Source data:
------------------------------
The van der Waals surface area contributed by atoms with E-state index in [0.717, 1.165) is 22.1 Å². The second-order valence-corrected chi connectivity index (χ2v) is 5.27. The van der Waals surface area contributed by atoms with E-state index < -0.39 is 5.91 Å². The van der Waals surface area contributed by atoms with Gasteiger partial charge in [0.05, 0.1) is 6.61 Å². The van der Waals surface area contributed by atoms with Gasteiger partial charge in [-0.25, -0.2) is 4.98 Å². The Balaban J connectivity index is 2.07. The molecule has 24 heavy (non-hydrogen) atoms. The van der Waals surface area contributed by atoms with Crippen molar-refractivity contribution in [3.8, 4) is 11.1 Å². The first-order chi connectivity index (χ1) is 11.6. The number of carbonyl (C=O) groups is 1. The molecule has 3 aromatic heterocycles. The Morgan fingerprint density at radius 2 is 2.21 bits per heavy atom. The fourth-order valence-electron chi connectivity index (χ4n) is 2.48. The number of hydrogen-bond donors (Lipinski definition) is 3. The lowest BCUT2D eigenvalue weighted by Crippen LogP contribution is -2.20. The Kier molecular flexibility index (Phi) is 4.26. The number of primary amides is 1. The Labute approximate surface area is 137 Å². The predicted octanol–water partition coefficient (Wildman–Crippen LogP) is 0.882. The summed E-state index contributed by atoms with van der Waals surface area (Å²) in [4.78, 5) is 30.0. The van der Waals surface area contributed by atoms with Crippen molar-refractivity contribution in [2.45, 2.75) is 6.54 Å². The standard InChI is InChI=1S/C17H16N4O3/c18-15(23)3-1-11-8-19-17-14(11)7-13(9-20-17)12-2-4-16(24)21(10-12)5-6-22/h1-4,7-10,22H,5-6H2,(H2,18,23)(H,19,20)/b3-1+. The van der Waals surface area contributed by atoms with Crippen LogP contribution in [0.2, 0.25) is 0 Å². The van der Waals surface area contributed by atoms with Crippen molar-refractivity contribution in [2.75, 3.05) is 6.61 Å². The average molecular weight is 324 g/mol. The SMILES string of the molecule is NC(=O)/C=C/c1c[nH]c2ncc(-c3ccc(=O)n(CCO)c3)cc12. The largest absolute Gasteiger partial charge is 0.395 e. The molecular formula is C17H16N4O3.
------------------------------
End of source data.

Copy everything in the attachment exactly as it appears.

The van der Waals surface area contributed by atoms with E-state index in [0.717, 1.165) is 22.1 Å². The second-order valence-corrected chi connectivity index (χ2v) is 5.27. The van der Waals surface area contributed by atoms with E-state index < -0.39 is 5.91 Å². The van der Waals surface area contributed by atoms with Gasteiger partial charge in [0.05, 0.1) is 6.61 Å². The van der Waals surface area contributed by atoms with Gasteiger partial charge in [-0.25, -0.2) is 4.98 Å². The Balaban J connectivity index is 2.07. The molecule has 24 heavy (non-hydrogen) atoms. The van der Waals surface area contributed by atoms with Crippen molar-refractivity contribution in [3.8, 4) is 11.1 Å². The first-order chi connectivity index (χ1) is 11.6. The number of carbonyl (C=O) groups is 1. The molecule has 3 aromatic heterocycles. The Morgan fingerprint density at radius 2 is 2.21 bits per heavy atom. The fourth-order valence-electron chi connectivity index (χ4n) is 2.48. The number of hydrogen-bond donors (Lipinski definition) is 3. The lowest BCUT2D eigenvalue weighted by Crippen LogP contribution is -2.20. The Kier molecular flexibility index (Phi) is 4.26. The number of primary amides is 1. The Labute approximate surface area is 137 Å². The predicted octanol–water partition coefficient (Wildman–Crippen LogP) is 0.882. The summed E-state index contributed by atoms with van der Waals surface area (Å²) in [4.78, 5) is 30.0. The van der Waals surface area contributed by atoms with Crippen molar-refractivity contribution in [2.45, 2.75) is 6.54 Å². The standard InChI is InChI=1S/C17H16N4O3/c18-15(23)3-1-11-8-19-17-14(11)7-13(9-20-17)12-2-4-16(24)21(10-12)5-6-22/h1-4,7-10,22H,5-6H2,(H2,18,23)(H,19,20)/b3-1+. The van der Waals surface area contributed by atoms with Crippen LogP contribution in [0.2, 0.25) is 0 Å². The van der Waals surface area contributed by atoms with Crippen molar-refractivity contribution in [2.75, 3.05) is 6.61 Å². The average molecular weight is 324 g/mol. The SMILES string of the molecule is NC(=O)/C=C/c1c[nH]c2ncc(-c3ccc(=O)n(CCO)c3)cc12. The largest absolute Gasteiger partial charge is 0.395 e. The molecular formula is C17H16N4O3.